Defense Secretary Lloyd Austin was adamant Tuesday that “we don’t have any evidence” Israel is committing genocide of Palestinians as part of its war against Hamas in the Gaza Strip — but warned that the Jewish state must provide “meaningful” aid to civilians in the coastal enclave.

Sen. Tom Cotton (R-Ark.) elicited the response from Austin after the Pentagon chief’s appearance before the Senate Armed Services Committee was interrupted repeatedly by protesters accusing Israel of genocide.

“Senator Cotton, we don’t have any evidence of genocide,” Austin said.

Cotton then gave Austin the chance to respond to accusations from the demonstrators who charged the US with aiding the systematic destruction of Palestinians.

“We committed to help assist Israel in defending its territory and its people by providing security assistance,” Austin said. “And I would remind everybody that what happened on October 7 was absolutely horrible. Numbers of Israeli citizens were killed, and a couple hundred were taken hostage.”

“I don’t think Israel is committing genocide,” Cotton agreed. “I don’t believe you greenlit genocide either.”

In an exchange with ranking member Roger Wicker (R-Miss.), Austin declined to describe the Oct. 7 attack by Hamas terrorists as genocide, but affirmed that “it certainly is a war crime.”

Throughout the hearing, in which Austin and Joint Chiefs of Staff Chair Gen. Charles Brown testified about their defense budget request for fiscal year 2025, the defense secretary repeatedly stressed the need for Israel to safeguard civilians.

“If Israel wants to create lasting effects, then it must address the humanitarian needs of the Palestinian people and not in a marginal way, in a meaningful way,” Austin told committee Chairman Jack Reed (D-RI).

President Biden has similarly attempted to pressure Israel into taking more robust steps to minimize civilian casualties and allow aid into the beleaguered Palestinian territory.

Last week, following a tense call between Biden and Prime Minister Benjamin Netanyahu, Israel announced it would open up the closed Erez crossing point to allow aid into northern Gaza.

Cotton took issue with the notion that Israel has a responsibility “to provide aid to Gaza.”

“They were the victim of the attack,” the Republican said. “Why should they provide aid to the aggressor? We did not provide aid to Germany and Japan during World War II.”

“I really do believe, senator, that if they want to create a lasting effect in terms of stability, then I think that something needs to be done to help the Palestinian people,” Austin reiterated.

Later in the hearing, Sen. Elizabeth Warren (D-Mass.) voiced her dismay at the Palestinian death toll reported by the Hamas-run Gaza Ministry of Health, and pressed Austin about whether he felt an Israeli invasion of the southern Gazan city of Rafah was necessary.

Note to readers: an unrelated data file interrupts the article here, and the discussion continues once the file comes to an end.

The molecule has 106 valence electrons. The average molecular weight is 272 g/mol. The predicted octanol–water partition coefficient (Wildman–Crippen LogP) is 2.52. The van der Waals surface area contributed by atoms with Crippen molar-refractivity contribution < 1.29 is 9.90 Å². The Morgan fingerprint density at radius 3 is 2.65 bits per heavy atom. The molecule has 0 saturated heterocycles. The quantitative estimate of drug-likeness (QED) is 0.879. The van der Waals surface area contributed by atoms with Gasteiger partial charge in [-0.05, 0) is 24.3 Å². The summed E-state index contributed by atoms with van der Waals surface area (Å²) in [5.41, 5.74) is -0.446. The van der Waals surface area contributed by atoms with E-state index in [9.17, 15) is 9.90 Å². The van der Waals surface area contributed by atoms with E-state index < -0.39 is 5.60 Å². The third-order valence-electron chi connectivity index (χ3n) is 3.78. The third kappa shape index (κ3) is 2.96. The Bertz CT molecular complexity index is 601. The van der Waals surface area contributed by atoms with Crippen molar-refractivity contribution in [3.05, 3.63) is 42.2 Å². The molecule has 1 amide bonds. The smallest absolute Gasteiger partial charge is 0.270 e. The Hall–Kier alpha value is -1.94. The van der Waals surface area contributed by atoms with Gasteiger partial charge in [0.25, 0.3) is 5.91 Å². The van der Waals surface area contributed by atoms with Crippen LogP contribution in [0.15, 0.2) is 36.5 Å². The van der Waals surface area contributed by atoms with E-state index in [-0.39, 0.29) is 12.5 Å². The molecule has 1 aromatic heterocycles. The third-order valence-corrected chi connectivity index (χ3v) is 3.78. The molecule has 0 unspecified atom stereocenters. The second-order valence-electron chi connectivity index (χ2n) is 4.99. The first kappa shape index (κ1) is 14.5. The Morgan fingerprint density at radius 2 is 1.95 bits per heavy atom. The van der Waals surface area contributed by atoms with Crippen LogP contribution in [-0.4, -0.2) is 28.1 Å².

“There’s no question that there have been far too many civilian casualties in this conflict; far too many,” Austin said. “What we continue to emphasize to Israelis is that civilians in that battle space, need to be not only evacuated but properly taken care of once they’re evacuated out of that battle space.”

Warren, who suggested last week that there is “ample evidence” Israel is committing genocide, then asked Austin whether the US would ever “systematically choose to execute military strikes that are more likely to kill civilians, including children.”

“Absolutely not. Just the opposite. We routinely go out of our way to make sure that we do everything we can to minimize civilian casualties,” he replied.

Netanyahu declared Monday that a date has been set for a military operation into Rafah, which is home to an estimated 1.4 million Palestinian refugees and has been yet another flashpoint between Israel and the Biden administration.

Both Austin and Brown also pleaded with lawmakers to pass a supplemental aid package for Ukraine, which is currently languishing in the House of Representatives.

The Senate passed a $95 billion package that included $60 billion for replenishing aid to Ukraine back in February.

Republicans on the panel danced between voicing skepticism over Ukraine’s war aims and disparaging the Biden administration for not providing Kyiv with more lethal weaponry or greenlighting more aggressive warfare against Russia.

Cotton pressed Austin at one point about why the administration has “discouraged Ukraine from launching refinery strikes against Russia.”

“Certainly, those attacks could have a knock-on effect in terms of the global energy situation. But quite frankly, I think Ukraine is better served in going after tactical and operational targets that can directly influence the current fight,” Austin replied.

Cotton then alleged the real reason for the White House stance was that “the Biden administration doesn’t want gas prices to go up in an election year.”

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